Hours to complete: Maybe 6, including pattern drafting

First worn: The moment I finished it because cotton lawn is the most amazing thing I've ever experienced and now I need it for everything.

Total cost: $45. A lot for underwear, but I wanted it to be super nice.

And the Corset

The Challenge: #1 Foundations

Fabric: Coutil and a Cotton/Poly blend

Pattern: Bridges on the Body's 1911 corset pattern

Year: 1911, but it is stated this style can be worn through 1915

Notions: Silk thread, purchased bias tape, cotton twill tape, black lace, busk, bones, grommets, and lacing

How historically accurate is it? Most surviving corsets of this era were buff or natural colored, with the occasional black or brocade. So stripey floral print is unlikely, as is cotton/poly blends. But the construction techniques are solid and based on a surviving garment, so I'm going to go with 80%. If I'd left off the fashion fabric and made my own bias tape it'd be close to perfect.

Hours to complete: From 7pm till 1am on Wednesday, and then noon till 8pm Thursday, with a couple hours break. So in total 12 hours. A fact I am super proud of, considering my very first corset took a solid week of 2 - 6 hour days.

First worn: For the photos on Thursday.

Total cost: $6 for the coutil, fashion fabric was free, thread was $4, $2 for bias tape, $6 for twill tape, $4 for lace, $4 for lacing, $15 for the busk, $10 for boning, $3 for grommets (For the coutil, boning, and grommets, the price reflects buying in quantity and estimating for the portion used)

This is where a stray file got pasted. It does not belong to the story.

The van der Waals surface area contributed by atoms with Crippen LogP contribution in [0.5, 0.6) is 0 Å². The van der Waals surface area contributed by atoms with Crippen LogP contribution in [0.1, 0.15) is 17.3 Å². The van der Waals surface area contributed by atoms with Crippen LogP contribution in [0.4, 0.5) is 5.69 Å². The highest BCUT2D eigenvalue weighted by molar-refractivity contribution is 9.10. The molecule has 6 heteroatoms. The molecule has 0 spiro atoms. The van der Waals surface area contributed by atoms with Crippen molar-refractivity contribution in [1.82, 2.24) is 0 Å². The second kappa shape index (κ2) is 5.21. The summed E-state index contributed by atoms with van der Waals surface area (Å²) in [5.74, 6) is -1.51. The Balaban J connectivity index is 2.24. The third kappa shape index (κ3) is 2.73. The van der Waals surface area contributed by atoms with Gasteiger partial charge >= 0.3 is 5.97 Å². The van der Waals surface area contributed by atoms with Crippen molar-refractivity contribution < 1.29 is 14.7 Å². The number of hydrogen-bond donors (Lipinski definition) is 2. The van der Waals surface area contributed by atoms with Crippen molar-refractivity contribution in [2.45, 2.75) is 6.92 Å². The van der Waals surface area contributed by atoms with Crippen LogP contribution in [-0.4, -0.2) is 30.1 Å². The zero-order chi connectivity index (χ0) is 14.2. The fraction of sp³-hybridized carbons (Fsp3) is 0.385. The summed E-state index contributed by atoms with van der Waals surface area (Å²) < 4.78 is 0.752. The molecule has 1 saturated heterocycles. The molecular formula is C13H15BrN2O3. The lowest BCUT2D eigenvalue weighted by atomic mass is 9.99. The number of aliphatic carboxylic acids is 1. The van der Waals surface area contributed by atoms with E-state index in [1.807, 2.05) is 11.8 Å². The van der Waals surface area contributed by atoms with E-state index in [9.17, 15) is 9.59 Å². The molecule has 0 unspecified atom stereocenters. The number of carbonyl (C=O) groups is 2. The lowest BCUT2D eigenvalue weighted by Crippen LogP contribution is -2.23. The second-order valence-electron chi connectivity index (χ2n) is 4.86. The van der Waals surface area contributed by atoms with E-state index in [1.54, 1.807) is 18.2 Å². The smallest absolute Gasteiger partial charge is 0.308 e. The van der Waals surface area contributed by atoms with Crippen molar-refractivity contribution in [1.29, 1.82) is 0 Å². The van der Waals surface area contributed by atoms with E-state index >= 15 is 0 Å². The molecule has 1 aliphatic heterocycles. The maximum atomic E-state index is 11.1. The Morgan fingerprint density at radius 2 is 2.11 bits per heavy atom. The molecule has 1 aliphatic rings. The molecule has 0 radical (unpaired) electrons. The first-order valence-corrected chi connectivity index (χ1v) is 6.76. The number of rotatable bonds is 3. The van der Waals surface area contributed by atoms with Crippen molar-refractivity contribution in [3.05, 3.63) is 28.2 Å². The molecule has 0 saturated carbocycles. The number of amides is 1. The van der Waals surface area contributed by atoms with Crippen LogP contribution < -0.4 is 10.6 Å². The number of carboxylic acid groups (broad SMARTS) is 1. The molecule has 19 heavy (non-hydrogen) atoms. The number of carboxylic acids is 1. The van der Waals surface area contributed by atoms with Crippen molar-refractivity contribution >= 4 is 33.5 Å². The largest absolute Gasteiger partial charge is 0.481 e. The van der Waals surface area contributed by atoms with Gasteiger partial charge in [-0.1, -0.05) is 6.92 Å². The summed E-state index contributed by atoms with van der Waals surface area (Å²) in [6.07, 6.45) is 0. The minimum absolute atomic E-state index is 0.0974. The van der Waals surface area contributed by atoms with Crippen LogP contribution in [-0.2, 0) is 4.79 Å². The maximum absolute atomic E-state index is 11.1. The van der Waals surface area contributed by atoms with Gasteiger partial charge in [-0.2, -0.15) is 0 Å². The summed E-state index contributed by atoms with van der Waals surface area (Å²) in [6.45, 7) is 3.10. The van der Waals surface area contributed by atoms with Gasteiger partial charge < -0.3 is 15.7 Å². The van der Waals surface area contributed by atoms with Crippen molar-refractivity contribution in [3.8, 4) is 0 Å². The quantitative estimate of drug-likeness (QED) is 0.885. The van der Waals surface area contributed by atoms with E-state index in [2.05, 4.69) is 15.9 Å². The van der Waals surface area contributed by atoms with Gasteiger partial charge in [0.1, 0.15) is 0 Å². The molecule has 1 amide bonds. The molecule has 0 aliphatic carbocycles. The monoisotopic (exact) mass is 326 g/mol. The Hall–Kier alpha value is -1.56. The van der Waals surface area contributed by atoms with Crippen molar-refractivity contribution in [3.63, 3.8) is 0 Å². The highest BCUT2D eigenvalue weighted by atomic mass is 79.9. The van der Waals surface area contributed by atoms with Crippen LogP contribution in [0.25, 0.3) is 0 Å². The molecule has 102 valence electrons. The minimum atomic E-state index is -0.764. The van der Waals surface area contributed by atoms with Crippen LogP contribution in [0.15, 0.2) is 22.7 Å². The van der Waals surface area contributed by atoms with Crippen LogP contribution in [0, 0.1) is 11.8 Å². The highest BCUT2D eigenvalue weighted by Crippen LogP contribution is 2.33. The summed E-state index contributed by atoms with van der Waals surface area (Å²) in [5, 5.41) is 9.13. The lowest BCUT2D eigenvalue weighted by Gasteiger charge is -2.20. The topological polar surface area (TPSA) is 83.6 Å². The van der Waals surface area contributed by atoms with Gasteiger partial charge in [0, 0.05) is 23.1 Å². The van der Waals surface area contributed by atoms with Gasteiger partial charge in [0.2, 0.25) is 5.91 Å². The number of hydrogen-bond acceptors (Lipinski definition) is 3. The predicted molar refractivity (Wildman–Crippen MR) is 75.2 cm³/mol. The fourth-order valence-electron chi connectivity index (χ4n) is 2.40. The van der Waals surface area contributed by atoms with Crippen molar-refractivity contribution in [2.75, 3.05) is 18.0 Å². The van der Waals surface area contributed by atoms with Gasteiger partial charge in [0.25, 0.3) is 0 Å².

Total: $54

Thursday, January 29, 2015

I've Been A Bad, Bad Girl

I've been careless with a delicate man . . .

 So last post, I realized that my long line corset needs to be longer. So I redrew the pattern, adding more length both at the waist and at the bottom. And then I . . . did nothing.

I mean, I worked on other projects. Sewing things were happening, just not that corset. I've had time, but whenever I considered working on it, I simply decided to work on something else instead. But I still had the intention to finish it for the Foundations Challenge at the end of the month. Finally today I realized I'd been avoiding it. When I considered why, it dawn on me: I don't want to do another mock-up. I know I should, since lengthening the waist changed the curve of some of the pieces, I should I do another mock-up to make sure it fits okay over the ribcage. But as long as I keep planning to do a mock-up, that corset was going to keep getting put at the bottom of the list.

Corset mock-ups aren't like other mock-ups. You basically have to do 75% percent of the work for a full corset, and then spend a solid 15 minutes lacing yourself into the thing only to go "yeah, that works." And unlike tops or skirts which have 4-6 seams to worry about, corsets have in the ballpark of 10. Mocking-up a corset is a day's work, and I didn't wanna.

So I didn't.